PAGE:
- Several tech companies have introduced hiring freezes and layoffs to brace for a potential economic slowdown.
- Hiring pauses can also be concerning for those already working for a business.
- Insider spoke to tech recruiters to find out what to do if your company presses pause on hiring.
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Hiring freezes and layoffs are spreading across the tech sector.
Earlier this month, Meta announced it was cutting more than 11,000 staff and extending a hiring freeze until the first quarter of next year, with a small number of exceptions.
Twitter also laid off about half of employees under its new owner, Elon Musk, while Amazon is reportedly gearing up for a round of management layoffs.
Tech giant Apple has slowed hiring, including freezing recruiting completely on some teams, Insider reported. Last week, CEO Tim Cook told CBS that Apple was being "deliberate" about hiring and "continuing to hire, but not everywhere in the company."
"It's like almost every second day you're hearing about a new company or big tech company announcing hiring freezes," Nikita Gupta, founder of resume review company FAANGPath, told Insider.
Companies such as Uber and Meta have announced they are putting the brakes on recruiting as the threat of recession rises.
"The war for talent has been really hot," said Chris Abbass, CEO of tech recruiting platform Talentful. "But now people are probably going to see a drop in demand."
Although these pauses are primarily a problem for job seekers, hiring freezes can also cause employees to worry about job security.
Insider spoke to specialist tech recruiters to find out what to do if your company enters a hiring freeze.
1. Don't assume the worst
Hiring freezes are not just another way of announcing layoffs. In times of economic slowdowns, a hiring pause is not "necessarily a bad thing," according to Abbass. "It could be your company just being very sensible."
Favorable economic conditions in the past year have allowed many companies to invest and expand.
"There's a lot of companies, especially in the last 12 to 18 months, that have been growing incredibly fast because the economy has been booming," he said. "Now that the market is going towards a downturn, that's putting a lot of pressure on those companies and they're having to adapt really quickly, which means hiring freezes."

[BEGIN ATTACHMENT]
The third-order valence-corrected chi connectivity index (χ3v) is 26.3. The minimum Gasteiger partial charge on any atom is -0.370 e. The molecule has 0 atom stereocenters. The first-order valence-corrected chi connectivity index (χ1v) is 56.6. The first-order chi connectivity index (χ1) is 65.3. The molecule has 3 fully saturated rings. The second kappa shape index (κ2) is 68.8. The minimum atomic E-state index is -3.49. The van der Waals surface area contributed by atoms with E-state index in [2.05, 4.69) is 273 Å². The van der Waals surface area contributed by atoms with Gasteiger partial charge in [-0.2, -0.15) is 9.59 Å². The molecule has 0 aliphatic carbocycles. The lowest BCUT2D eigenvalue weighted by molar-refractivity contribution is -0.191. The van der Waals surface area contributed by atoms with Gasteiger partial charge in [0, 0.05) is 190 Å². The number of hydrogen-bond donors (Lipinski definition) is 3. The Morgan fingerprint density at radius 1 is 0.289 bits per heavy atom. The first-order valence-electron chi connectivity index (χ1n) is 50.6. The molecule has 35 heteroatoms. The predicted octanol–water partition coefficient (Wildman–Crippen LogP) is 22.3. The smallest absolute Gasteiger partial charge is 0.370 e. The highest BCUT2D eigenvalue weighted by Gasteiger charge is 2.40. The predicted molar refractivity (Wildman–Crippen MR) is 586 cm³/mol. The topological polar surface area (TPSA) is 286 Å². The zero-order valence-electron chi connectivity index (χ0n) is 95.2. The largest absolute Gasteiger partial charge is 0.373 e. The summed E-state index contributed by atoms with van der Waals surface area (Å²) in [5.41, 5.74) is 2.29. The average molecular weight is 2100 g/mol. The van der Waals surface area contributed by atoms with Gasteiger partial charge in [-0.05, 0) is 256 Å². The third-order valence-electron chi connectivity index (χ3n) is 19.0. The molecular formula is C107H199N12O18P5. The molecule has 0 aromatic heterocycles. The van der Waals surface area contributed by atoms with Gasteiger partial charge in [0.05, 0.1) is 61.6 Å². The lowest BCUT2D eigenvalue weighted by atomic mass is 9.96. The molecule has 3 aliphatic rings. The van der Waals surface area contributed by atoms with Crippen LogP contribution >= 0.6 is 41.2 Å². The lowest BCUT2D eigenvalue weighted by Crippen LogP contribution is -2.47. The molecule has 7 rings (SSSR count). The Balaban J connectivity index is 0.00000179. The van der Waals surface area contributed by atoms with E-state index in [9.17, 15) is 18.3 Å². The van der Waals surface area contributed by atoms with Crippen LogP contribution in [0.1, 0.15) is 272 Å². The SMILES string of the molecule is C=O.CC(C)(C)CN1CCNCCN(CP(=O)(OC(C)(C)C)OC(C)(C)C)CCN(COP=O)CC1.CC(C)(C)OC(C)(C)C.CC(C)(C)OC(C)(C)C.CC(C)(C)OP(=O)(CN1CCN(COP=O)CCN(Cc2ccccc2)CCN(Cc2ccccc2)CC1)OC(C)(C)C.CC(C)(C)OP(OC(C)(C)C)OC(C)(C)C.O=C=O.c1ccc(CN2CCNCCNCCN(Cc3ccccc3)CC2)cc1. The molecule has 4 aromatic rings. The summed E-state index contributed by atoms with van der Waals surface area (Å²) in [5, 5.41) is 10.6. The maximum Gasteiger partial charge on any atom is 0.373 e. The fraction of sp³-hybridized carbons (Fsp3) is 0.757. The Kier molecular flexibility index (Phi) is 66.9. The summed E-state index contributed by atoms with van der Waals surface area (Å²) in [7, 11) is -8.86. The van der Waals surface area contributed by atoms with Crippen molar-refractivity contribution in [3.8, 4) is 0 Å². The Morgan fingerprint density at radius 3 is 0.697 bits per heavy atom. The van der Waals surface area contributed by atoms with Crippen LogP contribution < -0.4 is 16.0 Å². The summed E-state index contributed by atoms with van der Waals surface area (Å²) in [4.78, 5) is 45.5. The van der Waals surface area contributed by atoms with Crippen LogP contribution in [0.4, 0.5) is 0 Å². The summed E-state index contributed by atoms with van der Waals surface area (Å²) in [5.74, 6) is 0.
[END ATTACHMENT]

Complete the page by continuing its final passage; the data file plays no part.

"It's not always layoffs," FAANGPath's Gupta said. "If a company has said officially that they are doing a hiring freeze, this generally means that they are not going to hire more people but there can be multiple reasons behind it."
2. Check on your company's growth
Understanding how recession-proof your company is can put you in a better position during a hiring freeze.
Talentful's Abbass recommends looking closely at a company's growth and revenue. "Ask yourself, was that company growing before the pandemic? Have they had a steady pace of growth over the last three years?"
"If so, that probably tells you that they can withstand some hard times," he added.
Some industries are more affected by economic downturns than others.
"If there's a downturn, ask yourself if people still need it, or is it a luxury? For example, there's been a lot of layoffs in instant delivery," he said. "When people are short on cash they're not going to spend a premium to get something delivered in 10 minutes."
Some roles are also less likely to be affected by hiring freezes. "There are always more secure roles," Gupta said. "Obviously developers are always in need and engineers are always in need."
3. Find out what your company is prioritizing
Companies that implement hiring freezes will be looking at their business costs.
If you think your company might be considering redundancies, you'll want to mark yourself out as important.
"When companies do make layoffs, they look at the areas that they don't need, but then they also tend to keep the high performers across the company," Abbass said.
"They need criteria on why they're making the redundancies and to have a logical process. Normally the first place that companies start is a performance ranking based on the employee's performance."
Abbass recommended having a frank conversation with your manager about what being a high performer means and which of your goals contribute to the company's key priorities.